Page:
B2B professionals guide to social media
Professionals don’t get much coverage when it comes to using social media and at first glance (or two) it’s not obvious how those that are in the B2B marketplace could successfully use social media for their business.
I was doing a social media presentation earlier this week to a group of business owners and a couple of questions came up that I get a lot.
The first question was triggered by covering several examples of businesses successfully using Facebook and Twitter to promote their businesses: “Can you show us a good example of a Business to Business company using social media for their business?”.
The second question was kind of related to the first one, but it had a bit of a different spin to it: “We only sell to other businesses and for us it’s all about building relationships – how does that fit into all of this technology?”.
They’re both good questions – most of the discussion / press / examples of social media tends to focus on business to consumer types of businesses – and even more specifically it’s the type of B2C business that people get excited or emotional about (photography – especially kids, food, entertainment, clothes, etc.).
However there are great ways to use social media for business to business situations – let’s take a look at a few ideas:
Use social media to engage clients and prospects!
The social aspect of social media is a great way to connect with friends, family, people you used to work with or go to school with, but in a similar fashion it can also be used to engage your clients and prospects.
Linkedin was designed and built to support business networking…only online. Let’s say you meet a great prospect at a networking event. You hit it off, have a strong introductory conversation and agree to get together for coffee in a few days. A logical follow-up to that coffee discussion would to be link on LinkedIn which will allow both of you to keep in touch and learn more about each other.
People buy from people that they Know, Like and Trust and by continuing and furthering a real life relationship online by engaging on LinkedIn, you will accelerate or enable that process.
See what your contacts on LinkedIn are talking about (status updates, questions they are asking or answering, groups they’re participating in). Initiate activity by asking or answering questions on your own, providing the occasional status update or responding to what other people are doing. Share the books you’re reading, events you’re interested in or post a presentation. All of these are great ways to stay in front of and engage the people that you’re connected to.
Engage by educating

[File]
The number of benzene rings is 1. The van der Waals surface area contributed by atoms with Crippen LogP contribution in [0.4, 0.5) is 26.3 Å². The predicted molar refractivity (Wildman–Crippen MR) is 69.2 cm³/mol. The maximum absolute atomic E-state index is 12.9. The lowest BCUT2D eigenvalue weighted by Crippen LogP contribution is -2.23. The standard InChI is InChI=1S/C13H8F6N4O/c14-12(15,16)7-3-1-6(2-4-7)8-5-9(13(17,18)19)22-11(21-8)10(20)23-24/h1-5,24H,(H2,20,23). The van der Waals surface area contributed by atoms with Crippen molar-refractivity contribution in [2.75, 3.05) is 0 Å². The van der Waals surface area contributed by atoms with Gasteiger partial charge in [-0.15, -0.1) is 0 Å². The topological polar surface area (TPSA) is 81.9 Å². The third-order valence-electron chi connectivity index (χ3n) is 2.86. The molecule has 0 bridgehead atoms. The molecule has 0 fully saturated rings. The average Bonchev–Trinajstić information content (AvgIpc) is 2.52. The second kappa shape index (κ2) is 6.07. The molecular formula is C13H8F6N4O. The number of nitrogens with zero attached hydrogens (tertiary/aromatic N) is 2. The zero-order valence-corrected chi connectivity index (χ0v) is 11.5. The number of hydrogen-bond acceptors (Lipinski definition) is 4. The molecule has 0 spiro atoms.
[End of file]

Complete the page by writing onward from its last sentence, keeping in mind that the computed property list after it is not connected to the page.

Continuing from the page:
The other great way to promote yourself, engage clients, prospects and partners is to create interesting or educational content and share it with social media. A great example of this in an extremely Business to Business situation is the Signal Integrity blog, which is written by a product manager at Agilent to promote their highly technical product (Signal Integrity refers to the network engineering benefit their product provides…I think). The readers are other engineers in the industry who get an inside view on what Agilent is doing and why. It puts a human face on a technical product and educates them on details that might not be obvious from a standard website (it also helps immensely with Search Engine Optimization which was the biggest driver to create it in the first place).
Another example would be Jonathan Kranz and the Content Marketing Playbook. I started following Jonathan on Twitter because I thought his stuff was interesting and worthwhile and I wanted to make sure that I could keep up with him. A few weeks later I happened to catch a tweet from him about a new eBook that he just released – it’s educational, it’s well written and I got something out of it. I’ve never met Jonathan, but because I’ve been able to read his blog and his materials, I feel like I know him well enough to be able to recommend him to people I do know….and isn’t that really what you’re looking for?
Business to Business examples of Social Media aren’t as flashy as a lot of the consumer ideas (have you seen the really cool example of the BakerTweet product out of London?). But a big reason they aren’t as flashy is that business to business success is driven by relationships…relationships take time and they aren’t driven by a flashy twitter strategy, they’re driven by genuinely engaging with people over time.
How could you (or do you) use social media for your business to business professional setting? I’d love to hear some more stories and examples or just your thoughts – share them below.
Shawn Kinkade Kansas City Business Coach